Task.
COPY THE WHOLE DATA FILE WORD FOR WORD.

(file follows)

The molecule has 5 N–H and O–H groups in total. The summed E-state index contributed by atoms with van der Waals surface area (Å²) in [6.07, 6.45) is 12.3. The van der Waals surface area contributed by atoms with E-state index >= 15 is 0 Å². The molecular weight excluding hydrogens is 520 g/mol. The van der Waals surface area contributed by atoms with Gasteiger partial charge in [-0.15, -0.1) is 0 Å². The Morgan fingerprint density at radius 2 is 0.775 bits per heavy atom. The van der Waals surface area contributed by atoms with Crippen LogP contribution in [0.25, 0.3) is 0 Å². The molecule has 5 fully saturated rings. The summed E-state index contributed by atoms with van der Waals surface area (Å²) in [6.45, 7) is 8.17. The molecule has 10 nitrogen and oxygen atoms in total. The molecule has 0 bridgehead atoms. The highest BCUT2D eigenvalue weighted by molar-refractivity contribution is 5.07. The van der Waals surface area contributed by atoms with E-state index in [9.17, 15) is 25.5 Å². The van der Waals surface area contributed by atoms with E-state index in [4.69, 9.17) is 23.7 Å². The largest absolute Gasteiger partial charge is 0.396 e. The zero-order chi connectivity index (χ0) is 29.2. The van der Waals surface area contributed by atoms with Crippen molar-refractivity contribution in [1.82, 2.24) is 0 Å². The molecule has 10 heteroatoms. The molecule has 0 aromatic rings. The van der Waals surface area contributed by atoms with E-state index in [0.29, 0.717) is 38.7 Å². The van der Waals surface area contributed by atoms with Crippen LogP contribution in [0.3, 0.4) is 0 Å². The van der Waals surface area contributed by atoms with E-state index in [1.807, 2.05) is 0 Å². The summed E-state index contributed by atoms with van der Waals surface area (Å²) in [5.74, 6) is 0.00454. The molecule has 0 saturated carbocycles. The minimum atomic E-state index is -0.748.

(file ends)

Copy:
The molecule has 5 N–H and O–H groups in total. The summed E-state index contributed by atoms with van der Waals surface area (Å²) in [6.07, 6.45) is 12.3. The van der Waals surface area contributed by atoms with E-state index >= 15 is 0 Å². The molecular weight excluding hydrogens is 520 g/mol. The van der Waals surface area contributed by atoms with Gasteiger partial charge in [-0.15, -0.1) is 0 Å². The Morgan fingerprint density at radius 2 is 0.775 bits per heavy atom. The van der Waals surface area contributed by atoms with Crippen LogP contribution in [0.25, 0.3) is 0 Å². The molecule has 5 fully saturated rings. The summed E-state index contributed by atoms with van der Waals surface area (Å²) in [6.45, 7) is 8.17. The molecule has 10 nitrogen and oxygen atoms in total. The molecule has 0 bridgehead atoms. The highest BCUT2D eigenvalue weighted by molar-refractivity contribution is 5.07. The van der Waals surface area contributed by atoms with E-state index in [9.17, 15) is 25.5 Å². The van der Waals surface area contributed by atoms with E-state index in [4.69, 9.17) is 23.7 Å². The largest absolute Gasteiger partial charge is 0.396 e. The zero-order chi connectivity index (χ0) is 29.2. The van der Waals surface area contributed by atoms with Crippen molar-refractivity contribution in [1.82, 2.24) is 0 Å². The molecule has 10 heteroatoms. The molecule has 0 aromatic rings. The van der Waals surface area contributed by atoms with E-state index in [0.29, 0.717) is 38.7 Å². The van der Waals surface area contributed by atoms with Crippen LogP contribution in [0.3, 0.4) is 0 Å². The van der Waals surface area contributed by atoms with E-state index in [1.807, 2.05) is 0 Å². The summed E-state index contributed by atoms with van der Waals surface area (Å²) in [5.74, 6) is 0.00454. The molecule has 0 saturated carbocycles. The minimum atomic E-state index is -0.748.